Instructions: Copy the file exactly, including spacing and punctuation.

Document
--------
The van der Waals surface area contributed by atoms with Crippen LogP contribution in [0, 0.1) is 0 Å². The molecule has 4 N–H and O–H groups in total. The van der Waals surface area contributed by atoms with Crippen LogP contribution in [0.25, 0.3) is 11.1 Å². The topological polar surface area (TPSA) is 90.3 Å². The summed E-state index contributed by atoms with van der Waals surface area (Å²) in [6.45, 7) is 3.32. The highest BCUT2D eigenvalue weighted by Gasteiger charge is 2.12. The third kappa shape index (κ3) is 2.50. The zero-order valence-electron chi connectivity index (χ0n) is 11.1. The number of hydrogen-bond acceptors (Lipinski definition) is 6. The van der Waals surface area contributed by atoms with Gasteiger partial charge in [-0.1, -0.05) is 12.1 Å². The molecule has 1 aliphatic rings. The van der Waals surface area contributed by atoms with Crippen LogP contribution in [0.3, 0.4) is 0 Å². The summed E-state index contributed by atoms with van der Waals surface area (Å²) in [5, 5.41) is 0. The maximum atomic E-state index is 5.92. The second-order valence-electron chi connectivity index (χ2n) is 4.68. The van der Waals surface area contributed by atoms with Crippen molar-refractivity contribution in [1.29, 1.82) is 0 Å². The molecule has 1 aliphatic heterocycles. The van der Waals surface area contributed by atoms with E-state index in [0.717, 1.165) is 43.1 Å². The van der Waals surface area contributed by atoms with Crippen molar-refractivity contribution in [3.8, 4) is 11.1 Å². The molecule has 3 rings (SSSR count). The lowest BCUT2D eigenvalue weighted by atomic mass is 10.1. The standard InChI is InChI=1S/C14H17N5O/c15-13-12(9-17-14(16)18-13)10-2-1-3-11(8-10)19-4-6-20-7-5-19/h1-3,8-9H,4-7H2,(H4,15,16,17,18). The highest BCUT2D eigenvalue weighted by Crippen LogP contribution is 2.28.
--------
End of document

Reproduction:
The van der Waals surface area contributed by atoms with Crippen LogP contribution in [0, 0.1) is 0 Å². The molecule has 4 N–H and O–H groups in total. The van der Waals surface area contributed by atoms with Crippen LogP contribution in [0.25, 0.3) is 11.1 Å². The topological polar surface area (TPSA) is 90.3 Å². The summed E-state index contributed by atoms with van der Waals surface area (Å²) in [6.45, 7) is 3.32. The highest BCUT2D eigenvalue weighted by Gasteiger charge is 2.12. The third kappa shape index (κ3) is 2.50. The zero-order valence-electron chi connectivity index (χ0n) is 11.1. The number of hydrogen-bond acceptors (Lipinski definition) is 6. The van der Waals surface area contributed by atoms with Gasteiger partial charge in [-0.1, -0.05) is 12.1 Å². The molecule has 1 aliphatic rings. The van der Waals surface area contributed by atoms with Crippen LogP contribution in [0.3, 0.4) is 0 Å². The summed E-state index contributed by atoms with van der Waals surface area (Å²) in [5, 5.41) is 0. The maximum atomic E-state index is 5.92. The second-order valence-electron chi connectivity index (χ2n) is 4.68. The van der Waals surface area contributed by atoms with Crippen molar-refractivity contribution in [1.29, 1.82) is 0 Å². The molecule has 1 aliphatic heterocycles. The van der Waals surface area contributed by atoms with E-state index in [0.717, 1.165) is 43.1 Å². The van der Waals surface area contributed by atoms with Crippen molar-refractivity contribution in [3.8, 4) is 11.1 Å². The molecule has 3 rings (SSSR count). The lowest BCUT2D eigenvalue weighted by atomic mass is 10.1. The standard InChI is InChI=1S/C14H17N5O/c15-13-12(9-17-14(16)18-13)10-2-1-3-11(8-10)19-4-6-20-7-5-19/h1-3,8-9H,4-7H2,(H4,15,16,17,18). The highest BCUT2D eigenvalue weighted by Crippen LogP contribution is 2.28.